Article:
It is readily apparent from the Nero case that this is not legal in the view of the ACCC. For example, simply denying a discount to a retailer that makes such product representations is likely to meet with the same disapproval as any other action which results in a form of price fixing.

Related: In 2020, Stanley Black & Decker Australia approached the ACCC with a request to make a minimum pricing requirement, but with a twist: retailers could sell DeWalt power tools below the RRP, but they could not advertise them below that price.

It's notable that DeWalt did this in a highly ethical manner, by submitting a request for a specific exception. The company was, in the end turned down. This kind of process, as expensive as it can be to suppliers, is very useful in determining the "rules" for the industry.

Troubles in tool-land ahead? - HNN #16, July 2020

About resale price maintenance

Resale price maintenance is illegal and occurs where a supplier prevents, or attempts to prevent, independent retailers from advertising or selling products below a specified price.

Resale price maintenance occurs when manufacturers or suppliers:

  • make it known they will not supply unless a distributor or retailer agrees to advertise or sell at a price not less than a specified minimum price;
  • induce or attempt to induce the retailer not to advertise or sell below a specified minimum price;
  • withhold supply of goods or services because the distributor or retailer has advertised or sold at a price below a specified minimum price.
  • Businesses proposing to engage in resale price maintenance must lodge a resale price notification with the ACCC. They can seek protection from action for resale price maintenance by the ACCC if the public benefit likely outweighs the public detriment.

    More information about resale price maintenance can be found at the following link:

    Imposing minimum resale prices.

    Weber sponsorship

    Weber Barbecues has agreed to a deal with Cricket Australia (CA) to become the new naming rights partner of the Women's Big Bash League (WBBL).

    Starting from the upcoming season, which gets underway in mid-October, the Twenty20 tournament will be known as the Weber WBBL.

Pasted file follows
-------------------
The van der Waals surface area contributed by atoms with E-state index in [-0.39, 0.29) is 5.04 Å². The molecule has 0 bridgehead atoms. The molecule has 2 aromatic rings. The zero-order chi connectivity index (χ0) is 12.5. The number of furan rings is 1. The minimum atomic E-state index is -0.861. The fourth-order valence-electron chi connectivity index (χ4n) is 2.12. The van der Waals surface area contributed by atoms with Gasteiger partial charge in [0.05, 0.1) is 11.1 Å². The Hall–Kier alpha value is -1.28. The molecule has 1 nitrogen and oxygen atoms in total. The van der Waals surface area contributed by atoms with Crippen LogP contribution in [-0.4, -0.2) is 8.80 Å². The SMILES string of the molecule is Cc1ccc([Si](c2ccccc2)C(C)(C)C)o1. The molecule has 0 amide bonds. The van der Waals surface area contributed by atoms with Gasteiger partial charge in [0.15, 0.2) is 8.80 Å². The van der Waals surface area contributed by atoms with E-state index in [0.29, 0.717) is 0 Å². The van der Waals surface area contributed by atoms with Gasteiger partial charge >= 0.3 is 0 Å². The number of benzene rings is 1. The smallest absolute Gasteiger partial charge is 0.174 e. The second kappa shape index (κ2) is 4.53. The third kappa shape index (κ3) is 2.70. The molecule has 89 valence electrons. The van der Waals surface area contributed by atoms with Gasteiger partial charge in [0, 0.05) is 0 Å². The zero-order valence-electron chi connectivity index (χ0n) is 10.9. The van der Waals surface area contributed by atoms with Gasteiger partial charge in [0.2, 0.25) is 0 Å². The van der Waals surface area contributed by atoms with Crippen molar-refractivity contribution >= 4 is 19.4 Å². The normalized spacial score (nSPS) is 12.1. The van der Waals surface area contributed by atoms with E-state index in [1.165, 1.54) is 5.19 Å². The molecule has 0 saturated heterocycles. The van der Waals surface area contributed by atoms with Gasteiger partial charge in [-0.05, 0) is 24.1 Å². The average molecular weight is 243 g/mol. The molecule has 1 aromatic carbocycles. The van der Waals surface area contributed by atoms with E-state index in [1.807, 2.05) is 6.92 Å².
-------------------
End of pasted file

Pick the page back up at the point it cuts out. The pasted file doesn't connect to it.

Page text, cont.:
The barbecue brand takes over the title sponsorship of the tournament from sports apparel company Rebel, which has been the competition's naming rights partner since its inaugural 2015/16 edition. Weber AUNZ's managing director, Mike McDonald, said:

    Barbecuing and cricket have long been a part of the fabric of the Australian summer, so this partnership is a great, natural fit. We believe that getting involved in barbecuing, like playing cricket, should be inclusive of everyone and we are very proud to be able to support the growth of women's cricket in Australia.

    The deal will also see Weber become a supplier of the men's tournament, known as the KFC Big Bash League. Alistair Dobson, CA's general manager of Big Bash Leagues, said:

    Much like the league, Weber has harnessed an iconic element of Australian culture and applied its own touch. Now both occupy their own place in an Australian summer - the WBBL in its standalone October to November window, and a Weber in every backyard.
    We thank Weber for their support of the league and look forward to seeing their brand adorn the broadcast, venues and club playing uniforms throughout Weber WBBL|07.

    Weber is a long-term client of Publicis Groupe's Starcom Adelaide which enlisted Publicis Sport & Entertainment to broker the naming rights deal with the Women's Big Bash League. Publicis Groupe ANZ's executive director of Publicis Content and Publicis Sport & Entertainment, Bianca Wallis, said:

    It's critical that women's sport get the same support and marketing from brands to level the playing field, and I'm excited for us to take this journey with Weber.
  • Sources: Australian Competition & Consumer Commission, SportsPro Media and Mumbrella
  • companies